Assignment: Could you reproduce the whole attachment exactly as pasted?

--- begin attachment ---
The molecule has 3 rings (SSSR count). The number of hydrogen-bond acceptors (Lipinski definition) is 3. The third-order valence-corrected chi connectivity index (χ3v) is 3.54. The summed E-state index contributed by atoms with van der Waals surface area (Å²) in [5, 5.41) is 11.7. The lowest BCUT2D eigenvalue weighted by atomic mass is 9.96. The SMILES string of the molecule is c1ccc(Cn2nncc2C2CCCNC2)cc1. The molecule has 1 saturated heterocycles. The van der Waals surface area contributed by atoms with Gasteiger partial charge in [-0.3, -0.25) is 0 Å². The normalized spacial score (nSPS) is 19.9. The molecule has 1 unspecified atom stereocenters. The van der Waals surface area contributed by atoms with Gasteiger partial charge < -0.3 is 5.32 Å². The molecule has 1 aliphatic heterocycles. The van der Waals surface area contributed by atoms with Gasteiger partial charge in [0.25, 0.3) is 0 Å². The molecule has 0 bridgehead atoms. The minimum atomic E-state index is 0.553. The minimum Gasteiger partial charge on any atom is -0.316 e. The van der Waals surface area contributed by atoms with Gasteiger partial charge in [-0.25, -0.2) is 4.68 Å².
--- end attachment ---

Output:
The molecule has 3 rings (SSSR count). The number of hydrogen-bond acceptors (Lipinski definition) is 3. The third-order valence-corrected chi connectivity index (χ3v) is 3.54. The summed E-state index contributed by atoms with van der Waals surface area (Å²) in [5, 5.41) is 11.7. The lowest BCUT2D eigenvalue weighted by atomic mass is 9.96. The SMILES string of the molecule is c1ccc(Cn2nncc2C2CCCNC2)cc1. The molecule has 1 saturated heterocycles. The van der Waals surface area contributed by atoms with Gasteiger partial charge in [-0.3, -0.25) is 0 Å². The normalized spacial score (nSPS) is 19.9. The molecule has 1 unspecified atom stereocenters. The van der Waals surface area contributed by atoms with Gasteiger partial charge < -0.3 is 5.32 Å². The molecule has 1 aliphatic heterocycles. The van der Waals surface area contributed by atoms with Gasteiger partial charge in [0.25, 0.3) is 0 Å². The molecule has 0 bridgehead atoms. The minimum atomic E-state index is 0.553. The minimum Gasteiger partial charge on any atom is -0.316 e. The van der Waals surface area contributed by atoms with Gasteiger partial charge in [-0.25, -0.2) is 4.68 Å².